A Review of Eretz Chadasha: The Promised Land

Eretz Chadasha: The Promised Land, a “documentary-infused” play by Shachar Pinkhas and Shay Pitovsky, succeeds in unequivocally moving its audience by revealing the bleakness of the situation of African asylum seekers in Israel without exploiting asylum seekers’ suffering. The characters, Sudanese asylum seekers and Israelis, are portrayed with utmost accuracy and respect for their dignity and complexity. In just one act, this play manages to explore Israeli society’s multi-dimensional attitudes towards asylum seekers and expose the tacitly discriminatory practices of Israel’s Ministry of the Interior (MOI).

Eretz Chadasha skillfully depicts MOI’s manipulative interrogation practices and hypocritical policies relating to the employment of asylum seekers in Israel. In one scene, a MOI officer grants an asylum seeker a conditional release visa—a visa that affords asylum seekers a few months of protection from deportation but no other rights or privileges—with the caveat: “Temporary visa, not a work permit.” The officer goes on to say, “You can work but you can’t be employed.” When the asylum seeker asks whether that means he is allowed to work, the officer fires back at him saying, “No, it’s illegal. But if you find something—you can.”

This irony effectively brings to light the absurdity of a policy wherein Israeli employers cannot be penalized for hiring asylum seekers, but asylum seekers have no rights as workers (i.e., no legal recourse if they are mistreated by their employers). This policy serves as a discrete nod to the Israeli economy’s demand for asylum seekers in its labor force and as an overt message to asylum seekers that they are unwelcome in Israel despite the demand for their labor.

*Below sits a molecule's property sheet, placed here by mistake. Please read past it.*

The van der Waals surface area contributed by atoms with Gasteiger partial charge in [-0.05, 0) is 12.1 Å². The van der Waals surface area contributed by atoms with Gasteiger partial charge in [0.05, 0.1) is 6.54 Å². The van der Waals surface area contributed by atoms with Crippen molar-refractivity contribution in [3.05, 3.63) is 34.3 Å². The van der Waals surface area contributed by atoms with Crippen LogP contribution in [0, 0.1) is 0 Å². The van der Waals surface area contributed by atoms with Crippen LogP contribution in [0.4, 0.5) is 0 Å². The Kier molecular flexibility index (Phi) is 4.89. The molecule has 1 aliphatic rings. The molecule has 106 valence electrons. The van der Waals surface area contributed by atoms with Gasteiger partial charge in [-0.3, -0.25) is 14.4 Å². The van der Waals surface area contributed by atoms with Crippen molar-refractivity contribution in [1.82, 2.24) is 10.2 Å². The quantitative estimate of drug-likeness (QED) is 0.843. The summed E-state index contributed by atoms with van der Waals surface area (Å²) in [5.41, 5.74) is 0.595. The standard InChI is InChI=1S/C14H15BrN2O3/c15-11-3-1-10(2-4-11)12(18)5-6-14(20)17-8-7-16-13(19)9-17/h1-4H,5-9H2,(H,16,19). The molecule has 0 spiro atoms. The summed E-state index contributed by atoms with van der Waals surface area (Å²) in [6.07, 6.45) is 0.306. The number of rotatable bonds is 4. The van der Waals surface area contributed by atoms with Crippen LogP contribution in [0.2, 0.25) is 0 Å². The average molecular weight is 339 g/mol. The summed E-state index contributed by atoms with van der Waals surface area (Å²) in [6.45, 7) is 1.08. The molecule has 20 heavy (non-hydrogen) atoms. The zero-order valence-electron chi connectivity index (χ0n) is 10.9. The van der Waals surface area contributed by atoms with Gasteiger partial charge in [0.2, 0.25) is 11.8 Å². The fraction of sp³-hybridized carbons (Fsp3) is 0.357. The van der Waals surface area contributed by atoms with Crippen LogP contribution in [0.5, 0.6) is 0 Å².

This past Wednesday, I attended the Mosaic Theater Company’s production of this play in Washington, D.C. I was amazed by the Company’s ability to so comprehensively translate Israeli and Sudanese characters and contexts for an American audience. The actors and creative team captured the often elusive idiosyncrasies of Israeli society while portraying experiences in a way that would engender universal empathy.

Eretz Chadasha is playing at the Woolly Mammoth Theater until Sunday, February 28th and will then be on tour at area universities from February 29th to March 6th. Visit this site to learn more about the production and to purchase tickets:

About the Author
Anna Rose Siegel currently lives in Washington, D.C. and is the D.C. Coordinator for Right Now: Advocates for African Asylum Seekers in Israel. She previously lived in Tel Aviv and worked at the African Refugee Development Center and the Negev Coexistence Forum.
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